Who We Are

The Gestalt Centre Belfast is committed to creating an understanding of psychotherapy as a tool for helping us to live more satisfactorily, to explore our lives and relationships, consider change and feel more alive.

While of course, psychotherapy has a specific role to play in the field of mental health, equally important is its crucial role in fostering a general sense of well-being.

Each of us lives in a complex web of relationships. We believe that the purpose of psychotherapy is to support and enhance those relationships, whether intimate or social.

GCB is committed to supporting the development of health by which we mean:

  • acknowledging how we came to be the way we are, and what current needs arise out of that
  • the capacity for resilience – the capacity to ‘bounce back’ from difficult experiences and learn from that.
  • an understanding of how we impact on those around us.
  • the openness to being influenced and experience change.
  • the capacity for agency – the capacity to act and influence to satisfy our needs and effect change.
  • and to do so at all levels of human functioning (intimate, social and in the wider field of political life).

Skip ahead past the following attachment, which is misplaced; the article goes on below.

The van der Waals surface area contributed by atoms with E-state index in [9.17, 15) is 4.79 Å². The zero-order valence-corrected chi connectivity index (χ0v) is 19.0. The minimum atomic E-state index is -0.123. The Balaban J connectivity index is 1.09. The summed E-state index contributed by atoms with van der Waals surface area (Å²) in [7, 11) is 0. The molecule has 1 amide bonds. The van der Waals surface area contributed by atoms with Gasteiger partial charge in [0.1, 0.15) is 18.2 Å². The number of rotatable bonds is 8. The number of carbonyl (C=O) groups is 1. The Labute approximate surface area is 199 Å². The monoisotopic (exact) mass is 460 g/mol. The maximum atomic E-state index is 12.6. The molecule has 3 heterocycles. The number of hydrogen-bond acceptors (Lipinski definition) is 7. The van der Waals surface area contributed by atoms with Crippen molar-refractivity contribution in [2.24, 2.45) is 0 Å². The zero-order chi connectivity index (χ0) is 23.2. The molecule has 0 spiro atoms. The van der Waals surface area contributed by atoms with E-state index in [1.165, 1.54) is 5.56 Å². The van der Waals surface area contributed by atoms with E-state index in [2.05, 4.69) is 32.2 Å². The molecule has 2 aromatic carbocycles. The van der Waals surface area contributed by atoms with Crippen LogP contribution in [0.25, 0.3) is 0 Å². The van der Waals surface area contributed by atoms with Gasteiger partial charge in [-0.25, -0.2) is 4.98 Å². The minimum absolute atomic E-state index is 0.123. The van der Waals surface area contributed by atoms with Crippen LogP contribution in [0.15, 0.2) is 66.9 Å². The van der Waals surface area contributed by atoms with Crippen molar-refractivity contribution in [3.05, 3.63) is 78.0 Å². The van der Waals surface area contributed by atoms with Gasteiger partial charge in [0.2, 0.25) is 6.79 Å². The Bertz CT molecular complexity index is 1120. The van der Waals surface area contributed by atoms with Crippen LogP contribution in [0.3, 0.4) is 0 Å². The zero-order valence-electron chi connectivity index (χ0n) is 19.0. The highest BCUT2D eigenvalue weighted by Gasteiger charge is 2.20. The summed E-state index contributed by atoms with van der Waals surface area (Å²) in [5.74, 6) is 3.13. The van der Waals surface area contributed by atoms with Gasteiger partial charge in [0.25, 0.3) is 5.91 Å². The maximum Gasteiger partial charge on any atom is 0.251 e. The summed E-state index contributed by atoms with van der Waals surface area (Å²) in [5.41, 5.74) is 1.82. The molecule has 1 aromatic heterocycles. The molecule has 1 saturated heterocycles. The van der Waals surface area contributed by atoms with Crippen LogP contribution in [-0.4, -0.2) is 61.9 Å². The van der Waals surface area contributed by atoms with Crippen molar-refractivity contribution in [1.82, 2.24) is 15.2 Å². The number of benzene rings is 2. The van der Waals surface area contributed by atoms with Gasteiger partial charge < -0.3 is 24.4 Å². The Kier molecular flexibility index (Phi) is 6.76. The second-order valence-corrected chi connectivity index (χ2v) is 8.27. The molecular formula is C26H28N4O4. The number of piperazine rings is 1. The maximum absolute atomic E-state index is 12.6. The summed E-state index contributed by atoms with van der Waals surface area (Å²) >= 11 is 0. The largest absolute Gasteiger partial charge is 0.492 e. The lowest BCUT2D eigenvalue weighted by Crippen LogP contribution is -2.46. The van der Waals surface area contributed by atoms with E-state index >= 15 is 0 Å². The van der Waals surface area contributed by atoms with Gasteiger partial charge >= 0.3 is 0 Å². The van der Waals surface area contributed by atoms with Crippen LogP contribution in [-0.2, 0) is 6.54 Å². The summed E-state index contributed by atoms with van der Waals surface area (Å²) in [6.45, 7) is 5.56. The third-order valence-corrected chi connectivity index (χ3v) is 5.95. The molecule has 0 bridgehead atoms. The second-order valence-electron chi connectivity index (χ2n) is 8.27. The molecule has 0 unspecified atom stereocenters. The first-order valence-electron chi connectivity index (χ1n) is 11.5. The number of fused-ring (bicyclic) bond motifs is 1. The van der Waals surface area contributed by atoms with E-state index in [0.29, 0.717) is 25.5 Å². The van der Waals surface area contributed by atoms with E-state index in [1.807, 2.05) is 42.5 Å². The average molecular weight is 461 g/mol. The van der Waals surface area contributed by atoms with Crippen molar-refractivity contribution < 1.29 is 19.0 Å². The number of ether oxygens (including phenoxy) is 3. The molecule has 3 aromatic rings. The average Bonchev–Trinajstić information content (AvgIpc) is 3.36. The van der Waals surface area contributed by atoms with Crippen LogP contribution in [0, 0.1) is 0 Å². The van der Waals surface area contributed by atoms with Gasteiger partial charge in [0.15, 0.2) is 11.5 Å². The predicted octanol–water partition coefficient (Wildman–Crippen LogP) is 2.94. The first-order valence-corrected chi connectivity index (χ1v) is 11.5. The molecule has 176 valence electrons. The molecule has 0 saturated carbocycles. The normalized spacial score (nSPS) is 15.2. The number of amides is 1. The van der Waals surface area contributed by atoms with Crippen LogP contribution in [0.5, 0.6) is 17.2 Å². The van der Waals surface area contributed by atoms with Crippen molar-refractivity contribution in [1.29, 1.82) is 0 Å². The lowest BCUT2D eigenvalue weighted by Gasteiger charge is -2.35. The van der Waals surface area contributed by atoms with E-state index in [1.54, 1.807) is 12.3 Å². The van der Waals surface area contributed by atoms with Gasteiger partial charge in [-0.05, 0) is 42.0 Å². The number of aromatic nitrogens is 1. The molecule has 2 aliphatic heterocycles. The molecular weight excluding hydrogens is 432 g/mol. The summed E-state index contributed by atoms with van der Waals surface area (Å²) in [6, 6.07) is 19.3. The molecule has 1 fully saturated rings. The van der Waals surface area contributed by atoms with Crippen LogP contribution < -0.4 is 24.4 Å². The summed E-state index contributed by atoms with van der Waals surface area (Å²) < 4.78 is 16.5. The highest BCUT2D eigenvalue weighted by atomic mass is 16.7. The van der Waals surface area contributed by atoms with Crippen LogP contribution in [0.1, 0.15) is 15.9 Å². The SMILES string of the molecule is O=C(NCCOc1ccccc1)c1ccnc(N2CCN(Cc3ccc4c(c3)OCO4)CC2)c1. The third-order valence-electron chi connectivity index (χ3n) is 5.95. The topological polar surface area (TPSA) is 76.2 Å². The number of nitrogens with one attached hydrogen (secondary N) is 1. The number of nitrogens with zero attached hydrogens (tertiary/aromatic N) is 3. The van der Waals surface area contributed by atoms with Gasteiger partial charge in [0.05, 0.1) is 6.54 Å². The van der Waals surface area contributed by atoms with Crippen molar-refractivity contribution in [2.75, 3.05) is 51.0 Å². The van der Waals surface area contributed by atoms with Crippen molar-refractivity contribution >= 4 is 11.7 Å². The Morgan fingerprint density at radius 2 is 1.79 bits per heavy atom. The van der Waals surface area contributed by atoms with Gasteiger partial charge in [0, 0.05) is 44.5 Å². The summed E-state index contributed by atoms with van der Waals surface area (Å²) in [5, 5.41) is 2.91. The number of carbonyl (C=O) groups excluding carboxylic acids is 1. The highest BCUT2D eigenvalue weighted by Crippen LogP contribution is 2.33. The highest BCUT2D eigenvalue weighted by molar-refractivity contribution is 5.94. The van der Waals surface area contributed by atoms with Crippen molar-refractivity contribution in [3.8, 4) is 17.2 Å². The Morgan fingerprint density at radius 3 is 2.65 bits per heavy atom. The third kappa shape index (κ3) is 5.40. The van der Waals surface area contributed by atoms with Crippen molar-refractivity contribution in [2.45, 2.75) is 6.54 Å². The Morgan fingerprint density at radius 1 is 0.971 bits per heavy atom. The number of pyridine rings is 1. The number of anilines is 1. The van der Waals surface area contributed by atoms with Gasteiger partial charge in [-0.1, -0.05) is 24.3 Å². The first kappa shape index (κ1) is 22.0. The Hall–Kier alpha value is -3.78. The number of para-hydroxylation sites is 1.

GCB maintains that affordable, accessible and needs-based psychotherapy is rooted in social justice.

GCB is committed to good practice in regards to equality and inclusion.

In the context of Belfast, the north of Ireland and Ireland as a whole GCB aims to develop an understanding of the relationships of oppression – including inequality, emigration, poverty, the absence of social justice and issues of cultural identity.

GCB agrees with the World Health Organisation’s definition of Mental Health and Well-Being and their statement of Social, Environmental and Economic Determinants of Mental Health.

GCB abides by the BACP’s Ethical Framework for Good Practice in Counselling and Psychotherapy (2010)  including its latest statement about supporting “socially inclusive, non-judgemental attitudes to people who identify across the diverse range of human sexualities”  (BACP: Statement of Ethical practice  2012)